Motion's Moment, 2012

Barrhaven South Recreational Complex, Ottawa. 3954 sq/ft (376.57 sq. meters of art glass), laser etching and airbrushed enamels.

Motion’s Moment captures three states of water as each shifts form and texture. The art is a metaphor for the dynamic state of motion at the heart of the Barrhaven South Recreational Complex.

The inspiration for Motion’s Moment came after watching underwater videos of Michael Phelps diving into a swimming pool. The curling waves and foam as he moved through the water were an expression of energy and grace. Images from underwater video stills are assembled for the glass on the North Entrance. Watching skaters etching arcs into the ice surface was like watching a drawing that reflected the structure of the ice itself. These crystal structures are seen on the South Entrance windows. Gymnasts who appear to defy gravity as they float and land as if their bodies were weightless were the inspiration for clouds and the airy lightness of the sky images on the gym windows.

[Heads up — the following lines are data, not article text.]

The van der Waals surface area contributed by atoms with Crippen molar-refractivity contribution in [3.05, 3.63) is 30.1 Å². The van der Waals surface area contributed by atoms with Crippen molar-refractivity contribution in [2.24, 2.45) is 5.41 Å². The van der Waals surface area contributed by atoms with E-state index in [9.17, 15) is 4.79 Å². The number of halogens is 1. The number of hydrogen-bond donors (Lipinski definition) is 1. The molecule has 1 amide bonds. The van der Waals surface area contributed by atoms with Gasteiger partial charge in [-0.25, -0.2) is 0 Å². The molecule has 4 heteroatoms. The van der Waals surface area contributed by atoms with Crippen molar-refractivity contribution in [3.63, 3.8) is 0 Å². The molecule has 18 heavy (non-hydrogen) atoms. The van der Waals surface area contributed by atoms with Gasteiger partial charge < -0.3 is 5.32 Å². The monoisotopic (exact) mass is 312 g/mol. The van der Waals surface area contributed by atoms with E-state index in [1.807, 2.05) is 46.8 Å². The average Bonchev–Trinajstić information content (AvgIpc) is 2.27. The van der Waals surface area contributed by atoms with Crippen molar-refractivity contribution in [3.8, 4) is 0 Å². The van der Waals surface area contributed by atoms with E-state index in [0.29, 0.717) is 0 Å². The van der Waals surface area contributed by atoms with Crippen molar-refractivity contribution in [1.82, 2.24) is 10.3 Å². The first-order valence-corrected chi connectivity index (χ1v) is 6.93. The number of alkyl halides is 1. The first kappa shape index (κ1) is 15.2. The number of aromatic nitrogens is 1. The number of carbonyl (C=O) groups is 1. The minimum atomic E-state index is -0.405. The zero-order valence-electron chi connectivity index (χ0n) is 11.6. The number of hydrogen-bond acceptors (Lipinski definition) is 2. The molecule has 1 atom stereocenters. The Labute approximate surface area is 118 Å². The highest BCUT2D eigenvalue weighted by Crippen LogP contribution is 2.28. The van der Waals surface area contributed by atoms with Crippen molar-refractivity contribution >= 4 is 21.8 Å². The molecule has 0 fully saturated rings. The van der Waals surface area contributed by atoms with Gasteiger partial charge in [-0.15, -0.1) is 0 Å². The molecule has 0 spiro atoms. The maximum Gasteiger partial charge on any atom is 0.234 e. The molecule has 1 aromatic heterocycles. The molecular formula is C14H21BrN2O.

Motion’s Moment suggests the forms and energies the participants bring to the complex. The interaction of light with the glass art animates the color and image. The art is as dynamic as the activities within the building. It changes with the light of the day and the changing seasons, filtering the light and projecting images onto the floor so it exists beyond the physical boundaries of the glass curtain wall. Yet all the while 50% of the window is remains clear so the transparency that is central to the building design is respected and people can easily see out of or into the building through the art.

Even in the dull grey winter, the delicate colour of the glass painting in Motion’s Moment subtly enriches the environment. At night the images at the entrances glow, beckoning swimmers, skaters and others to the Complex. The underwater waves on the North Entrance and the frost on the South Entrance reflect the seasons of summer and winter. At all times there is a sense of a world that is not fixed or static but in a constant state of evolution, of change.

 

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Motion's Moment, 2012 description
© Catherine Widgery